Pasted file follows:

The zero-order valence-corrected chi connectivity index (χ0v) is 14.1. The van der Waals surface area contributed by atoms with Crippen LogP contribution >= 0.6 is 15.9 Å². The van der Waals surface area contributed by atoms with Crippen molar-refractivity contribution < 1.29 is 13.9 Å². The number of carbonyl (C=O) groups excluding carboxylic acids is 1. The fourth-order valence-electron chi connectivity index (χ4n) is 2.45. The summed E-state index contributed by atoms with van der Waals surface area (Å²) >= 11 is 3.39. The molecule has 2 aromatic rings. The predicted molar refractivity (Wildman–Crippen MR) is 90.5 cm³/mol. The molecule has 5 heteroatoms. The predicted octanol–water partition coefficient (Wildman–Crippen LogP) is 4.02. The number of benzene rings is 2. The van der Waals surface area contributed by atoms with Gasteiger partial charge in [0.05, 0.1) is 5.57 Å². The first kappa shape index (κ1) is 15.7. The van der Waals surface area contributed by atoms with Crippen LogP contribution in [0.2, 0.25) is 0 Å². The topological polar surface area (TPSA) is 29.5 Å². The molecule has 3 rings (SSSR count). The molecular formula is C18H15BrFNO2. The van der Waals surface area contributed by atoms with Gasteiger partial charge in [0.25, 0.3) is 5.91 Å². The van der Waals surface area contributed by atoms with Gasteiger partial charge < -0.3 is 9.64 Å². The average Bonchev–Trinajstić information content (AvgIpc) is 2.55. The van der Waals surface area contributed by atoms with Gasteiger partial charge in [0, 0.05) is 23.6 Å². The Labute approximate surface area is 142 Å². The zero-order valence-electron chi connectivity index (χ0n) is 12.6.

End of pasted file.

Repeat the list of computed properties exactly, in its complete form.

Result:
The zero-order valence-corrected chi connectivity index (χ0v) is 14.1. The van der Waals surface area contributed by atoms with Crippen LogP contribution >= 0.6 is 15.9 Å². The van der Waals surface area contributed by atoms with Crippen molar-refractivity contribution < 1.29 is 13.9 Å². The number of carbonyl (C=O) groups excluding carboxylic acids is 1. The fourth-order valence-electron chi connectivity index (χ4n) is 2.45. The summed E-state index contributed by atoms with van der Waals surface area (Å²) >= 11 is 3.39. The molecule has 2 aromatic rings. The predicted molar refractivity (Wildman–Crippen MR) is 90.5 cm³/mol. The molecule has 5 heteroatoms. The predicted octanol–water partition coefficient (Wildman–Crippen LogP) is 4.02. The number of benzene rings is 2. The van der Waals surface area contributed by atoms with Gasteiger partial charge in [0.05, 0.1) is 5.57 Å². The first kappa shape index (κ1) is 15.7. The van der Waals surface area contributed by atoms with Crippen LogP contribution in [0.2, 0.25) is 0 Å². The topological polar surface area (TPSA) is 29.5 Å². The molecule has 3 rings (SSSR count). The molecular formula is C18H15BrFNO2. The van der Waals surface area contributed by atoms with Gasteiger partial charge in [0.25, 0.3) is 5.91 Å². The van der Waals surface area contributed by atoms with Gasteiger partial charge < -0.3 is 9.64 Å². The average Bonchev–Trinajstić information content (AvgIpc) is 2.55. The van der Waals surface area contributed by atoms with Gasteiger partial charge in [0, 0.05) is 23.6 Å². The Labute approximate surface area is 142 Å². The zero-order valence-electron chi connectivity index (χ0n) is 12.6.